12 Steps to Financial Wellness – Step 8: Know When and How to Indulge
Have you ever heard about how to indulge responsibly? I am pretty sure I haven’t but it makes so much sense. We have already worked on 7 different steps to help us on our financial wellness journey (and if you haven’t, go back and ready Step’s 1-7 before moving to Step 8) that may seem like just a bunch a rules and no fun but in this step we will learn how to do just that. We are going to talk about how to indulge while staying on track!
Living a life of financial wellness means being happy with a lifestyle that’s within your means, but doesn’t leave you feeling like you’re lacking. At the same time, financial wellness means money choices are governed by discipline and not by emotion. So how do you strike a balance between the two?
Here’s how to indulge responsibly:
- Live with a budget- To do this, track your spending for three months. Next, make a list of all your expenses and list your income in a parallel column. Tally up your totals and assign a realistic dollar amount to each expense. Going forward, be sure to only spend within the allocated amount for each expense category. If you have been following along each month you know we have already covered both of these in Step 1 and Step 2. If you have not gone over those yet, do so now before moving on.
- Leave room in your budget for “just for fun” purchases- As you work on building a budget, leave room for the occasional treat. The exact amount will vary by income level, lifestyle and personal choice. However, wisely choose an amount you can easily afford without feeling deprived. To ensure you don’t overspend in this area, you can borrow an idea from the money-envelope system and withdraw the designated amount from your account at the beginning of the month. Place this cash in an envelope, and use it as necessary. When the money’s gone, so is your “allowance” for treats this month. It is important to note that the indulgences referenced here are spontaneous buys or small purchases that aren’t part of your normal budget. Large purchases should be planned and saved for so those are in an entirely different category.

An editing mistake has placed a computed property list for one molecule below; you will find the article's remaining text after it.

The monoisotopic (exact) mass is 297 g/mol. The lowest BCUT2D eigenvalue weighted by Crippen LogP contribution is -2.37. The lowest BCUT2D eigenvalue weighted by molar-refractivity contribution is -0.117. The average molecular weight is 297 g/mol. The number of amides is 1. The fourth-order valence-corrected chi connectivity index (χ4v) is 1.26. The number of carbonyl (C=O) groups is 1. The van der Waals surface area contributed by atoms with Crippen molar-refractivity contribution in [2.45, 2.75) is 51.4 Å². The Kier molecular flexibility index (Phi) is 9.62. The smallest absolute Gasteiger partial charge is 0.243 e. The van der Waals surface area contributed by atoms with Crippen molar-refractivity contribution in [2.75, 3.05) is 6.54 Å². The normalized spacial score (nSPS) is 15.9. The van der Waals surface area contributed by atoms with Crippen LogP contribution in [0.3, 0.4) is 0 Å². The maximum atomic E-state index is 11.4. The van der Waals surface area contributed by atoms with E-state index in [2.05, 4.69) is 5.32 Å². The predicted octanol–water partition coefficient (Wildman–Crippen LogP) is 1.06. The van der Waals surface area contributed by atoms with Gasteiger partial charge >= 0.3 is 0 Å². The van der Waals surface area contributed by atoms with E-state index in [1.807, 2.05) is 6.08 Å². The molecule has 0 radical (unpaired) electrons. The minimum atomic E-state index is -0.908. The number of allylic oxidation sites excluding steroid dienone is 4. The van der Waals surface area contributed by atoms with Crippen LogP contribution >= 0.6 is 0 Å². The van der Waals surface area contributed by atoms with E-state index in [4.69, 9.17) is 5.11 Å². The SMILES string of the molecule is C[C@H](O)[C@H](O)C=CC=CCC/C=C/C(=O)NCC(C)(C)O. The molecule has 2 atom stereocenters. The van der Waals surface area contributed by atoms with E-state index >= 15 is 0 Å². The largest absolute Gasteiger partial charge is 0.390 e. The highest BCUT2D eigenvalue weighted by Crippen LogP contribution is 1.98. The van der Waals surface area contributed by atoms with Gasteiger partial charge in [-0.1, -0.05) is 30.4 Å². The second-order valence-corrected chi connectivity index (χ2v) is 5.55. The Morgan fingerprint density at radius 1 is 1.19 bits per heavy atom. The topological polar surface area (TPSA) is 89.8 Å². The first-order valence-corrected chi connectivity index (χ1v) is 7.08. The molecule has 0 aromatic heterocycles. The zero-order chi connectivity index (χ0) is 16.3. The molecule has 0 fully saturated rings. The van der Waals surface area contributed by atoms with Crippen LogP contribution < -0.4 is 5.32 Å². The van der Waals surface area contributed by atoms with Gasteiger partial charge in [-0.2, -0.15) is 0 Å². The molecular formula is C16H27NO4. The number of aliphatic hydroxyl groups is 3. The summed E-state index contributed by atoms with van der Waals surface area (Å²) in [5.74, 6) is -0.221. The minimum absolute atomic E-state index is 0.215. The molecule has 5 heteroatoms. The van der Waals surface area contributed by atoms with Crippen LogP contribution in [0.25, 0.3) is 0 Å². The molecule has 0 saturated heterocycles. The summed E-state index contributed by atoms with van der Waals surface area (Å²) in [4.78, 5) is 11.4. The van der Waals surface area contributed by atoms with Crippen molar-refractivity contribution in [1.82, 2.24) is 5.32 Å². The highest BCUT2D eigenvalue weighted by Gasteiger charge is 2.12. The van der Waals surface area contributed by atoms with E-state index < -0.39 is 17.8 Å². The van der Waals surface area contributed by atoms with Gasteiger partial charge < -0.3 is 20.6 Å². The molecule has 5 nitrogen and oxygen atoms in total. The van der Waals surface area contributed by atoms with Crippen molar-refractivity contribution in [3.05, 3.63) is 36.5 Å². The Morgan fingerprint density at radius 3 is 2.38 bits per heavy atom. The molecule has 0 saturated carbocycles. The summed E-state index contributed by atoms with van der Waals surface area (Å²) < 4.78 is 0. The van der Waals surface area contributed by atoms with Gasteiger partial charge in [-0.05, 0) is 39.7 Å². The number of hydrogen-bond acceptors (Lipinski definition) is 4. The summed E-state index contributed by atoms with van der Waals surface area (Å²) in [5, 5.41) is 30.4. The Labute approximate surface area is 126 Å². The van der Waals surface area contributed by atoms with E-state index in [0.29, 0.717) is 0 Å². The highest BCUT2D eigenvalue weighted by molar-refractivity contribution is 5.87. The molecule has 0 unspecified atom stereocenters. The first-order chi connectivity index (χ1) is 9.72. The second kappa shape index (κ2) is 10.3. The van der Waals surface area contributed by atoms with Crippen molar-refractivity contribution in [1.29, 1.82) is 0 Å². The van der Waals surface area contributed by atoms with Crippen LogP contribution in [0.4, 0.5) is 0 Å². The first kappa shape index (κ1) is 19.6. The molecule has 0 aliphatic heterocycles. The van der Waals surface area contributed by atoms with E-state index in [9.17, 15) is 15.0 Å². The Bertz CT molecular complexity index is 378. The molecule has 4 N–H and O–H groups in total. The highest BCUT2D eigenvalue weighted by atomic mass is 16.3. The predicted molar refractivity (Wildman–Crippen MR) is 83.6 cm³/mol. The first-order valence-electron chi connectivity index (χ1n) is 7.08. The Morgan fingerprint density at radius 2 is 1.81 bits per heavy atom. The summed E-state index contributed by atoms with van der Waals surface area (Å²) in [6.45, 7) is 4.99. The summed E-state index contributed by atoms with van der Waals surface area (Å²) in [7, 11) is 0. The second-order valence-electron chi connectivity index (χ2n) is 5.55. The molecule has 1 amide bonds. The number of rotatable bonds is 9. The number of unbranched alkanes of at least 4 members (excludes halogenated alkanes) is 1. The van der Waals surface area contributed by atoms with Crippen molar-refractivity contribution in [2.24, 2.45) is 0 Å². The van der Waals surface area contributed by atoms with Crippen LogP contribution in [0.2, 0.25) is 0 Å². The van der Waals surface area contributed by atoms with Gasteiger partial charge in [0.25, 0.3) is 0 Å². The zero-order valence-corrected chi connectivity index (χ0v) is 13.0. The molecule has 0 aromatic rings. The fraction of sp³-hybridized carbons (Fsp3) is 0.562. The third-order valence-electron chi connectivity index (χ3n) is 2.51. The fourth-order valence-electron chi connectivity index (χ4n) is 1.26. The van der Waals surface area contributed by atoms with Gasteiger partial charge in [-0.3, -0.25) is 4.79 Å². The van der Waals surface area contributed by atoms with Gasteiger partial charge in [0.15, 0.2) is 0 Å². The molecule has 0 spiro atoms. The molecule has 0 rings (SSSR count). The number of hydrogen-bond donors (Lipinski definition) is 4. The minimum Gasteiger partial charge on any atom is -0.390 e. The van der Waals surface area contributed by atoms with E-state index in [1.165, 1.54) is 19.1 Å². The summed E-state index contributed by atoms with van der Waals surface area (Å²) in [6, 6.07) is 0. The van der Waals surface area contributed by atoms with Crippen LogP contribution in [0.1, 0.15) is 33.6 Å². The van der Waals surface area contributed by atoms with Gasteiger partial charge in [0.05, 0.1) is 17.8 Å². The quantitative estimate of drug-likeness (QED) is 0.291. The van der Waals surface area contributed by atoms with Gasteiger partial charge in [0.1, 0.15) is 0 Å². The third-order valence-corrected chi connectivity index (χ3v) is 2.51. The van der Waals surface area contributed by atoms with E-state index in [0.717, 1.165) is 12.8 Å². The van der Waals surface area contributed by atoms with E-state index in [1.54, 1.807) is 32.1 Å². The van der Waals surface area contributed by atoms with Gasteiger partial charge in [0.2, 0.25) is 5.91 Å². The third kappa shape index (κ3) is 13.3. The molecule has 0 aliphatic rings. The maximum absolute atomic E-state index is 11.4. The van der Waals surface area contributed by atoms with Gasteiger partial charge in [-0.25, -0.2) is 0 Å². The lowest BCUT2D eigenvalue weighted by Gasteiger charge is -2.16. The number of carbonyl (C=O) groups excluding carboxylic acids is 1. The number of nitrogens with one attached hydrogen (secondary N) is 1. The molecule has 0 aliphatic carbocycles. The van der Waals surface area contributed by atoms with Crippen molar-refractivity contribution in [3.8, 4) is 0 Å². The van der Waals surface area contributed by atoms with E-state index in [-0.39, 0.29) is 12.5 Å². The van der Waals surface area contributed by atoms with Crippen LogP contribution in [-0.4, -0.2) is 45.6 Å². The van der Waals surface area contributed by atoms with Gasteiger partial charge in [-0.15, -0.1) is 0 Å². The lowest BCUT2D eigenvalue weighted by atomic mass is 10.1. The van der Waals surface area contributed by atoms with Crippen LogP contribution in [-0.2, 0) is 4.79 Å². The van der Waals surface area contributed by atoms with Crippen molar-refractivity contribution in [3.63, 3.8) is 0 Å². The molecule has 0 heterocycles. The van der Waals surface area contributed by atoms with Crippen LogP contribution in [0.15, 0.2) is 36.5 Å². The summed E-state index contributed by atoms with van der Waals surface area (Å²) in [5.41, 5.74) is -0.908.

- Review your savings- Before giving yourself permission to indulge, make sure you’re setting aside some of your monthly income to savings. Ideally, short-term savings should be enough to keep you afloat for 3-6 months if you have no source of income. Long-term savings should be sufficient to support your retirement and any long-term savings goal you may have. We have an awesome savings coach to help you learn how to save with a purpose if you would like to work through it for help.
- Choose your “treats”- Everyone’s got a personal vice or three. Take a look at where your non-discretionary money went over the last month or two. Highlight the more expensive impulse buys and hold these purchases up to these questions:
- Did this purchase bring me happiness or positive energy the day I bought it? How long did that feeling last?
- Did this impulse buy blow my budget?
- Does thinking about this purchase now fill me with joy, guilt or something else?
- If I found myself in the same circumstances today, would I make that purchase again?
- Lose the guilt- Once you’ve decided how much you want to spend each month on indulgences you can afford, it’s time to let go of guilt. If you’re spending responsibly and you’ve already fed your savings as well as your future, there’s no need to eat yourself up over an impulse buy you could have done without. As long as you’re keeping these just-for-fun purchases within your budget and your choices fill you with happiness or positive energy, you can still maintain your financial wellness.
Remember that it is ok to indulge a bit as long as you are doing so responsibly. I have a family member that is a great budgetter and probably has enough money saved to live comfortably for the rest of their life but they are so strict with spending that they live in a poverty mindset and never want to spend money on anything or anyone. What good is it really if you are unhappy and never want to spend any money to do anything enjoyable? Now there is definitely that balance needed that we talked about! You cannot just spend all your money because it makes you happy and you get a “high” from spending but in the same respect it’s not much better to be such a penny pincher and you never enjoy the fruits of your labor. Having a healthy balance is the key to living a happy, financially stable life!